Birth Rates In The U.S. Reach All-Time Low

The U.S. government began keeping track of birth rates in 1909, but they've never been as low since then as they were in 2013.

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In 1909, there were nearly 127 babies born for every 1,000 women. The birth rate has ebbed and flowed since then, but recently released stats from 2013 show that it's never been this low before.

The national birth rate most recently peaked in 2007 at 69.3 births per 1,000 women. Since then, the rate has gradually fallen, and 2013's rate, at 62.5 per 1,000, is an all-time low since recordkeeping began. It was reported that there were a total 3,932,181 babies born to American women in 2013.

A big reason for the decrease is that women under 30 aren't having as many babies, as more and more women delay childbearing until they are older. However, the rate for women in their 30s went up — not up enough to make a difference in the overall rate, however.

Other interesting statistics from the report include twin births, which saw an increase of 2 percent between 2012 and 2013 after seeing no change for several years after 2009. And even though their information isn't included in the national birth rate, women between 44 and 49 experienced a 14 percent increase when compared to 2012. Also, the overall preterm birth rate fell as well, to just over 11 percent.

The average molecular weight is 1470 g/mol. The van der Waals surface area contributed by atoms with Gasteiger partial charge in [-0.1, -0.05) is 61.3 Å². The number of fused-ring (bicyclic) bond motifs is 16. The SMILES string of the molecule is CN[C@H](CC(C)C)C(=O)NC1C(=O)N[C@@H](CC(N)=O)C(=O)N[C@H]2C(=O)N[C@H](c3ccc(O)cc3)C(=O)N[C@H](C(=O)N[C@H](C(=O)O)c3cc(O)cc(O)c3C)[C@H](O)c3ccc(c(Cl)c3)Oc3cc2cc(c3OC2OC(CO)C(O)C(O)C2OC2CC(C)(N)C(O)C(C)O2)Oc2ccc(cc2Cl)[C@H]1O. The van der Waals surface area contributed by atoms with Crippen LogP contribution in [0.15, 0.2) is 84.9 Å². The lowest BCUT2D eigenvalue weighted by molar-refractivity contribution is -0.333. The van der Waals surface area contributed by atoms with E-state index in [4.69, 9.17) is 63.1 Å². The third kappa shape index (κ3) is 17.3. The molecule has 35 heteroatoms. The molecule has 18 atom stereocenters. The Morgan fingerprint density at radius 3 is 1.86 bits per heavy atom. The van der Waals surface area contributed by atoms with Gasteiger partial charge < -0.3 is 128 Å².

It's hard to imagine a world where the birth rate was as high as it was in 1909, and I'm sure that it has been even higher at various points in history. And even though the birth rate is the lowest it has ever been since it has been kept track of, that's still a lot of babies who were born in 2013.

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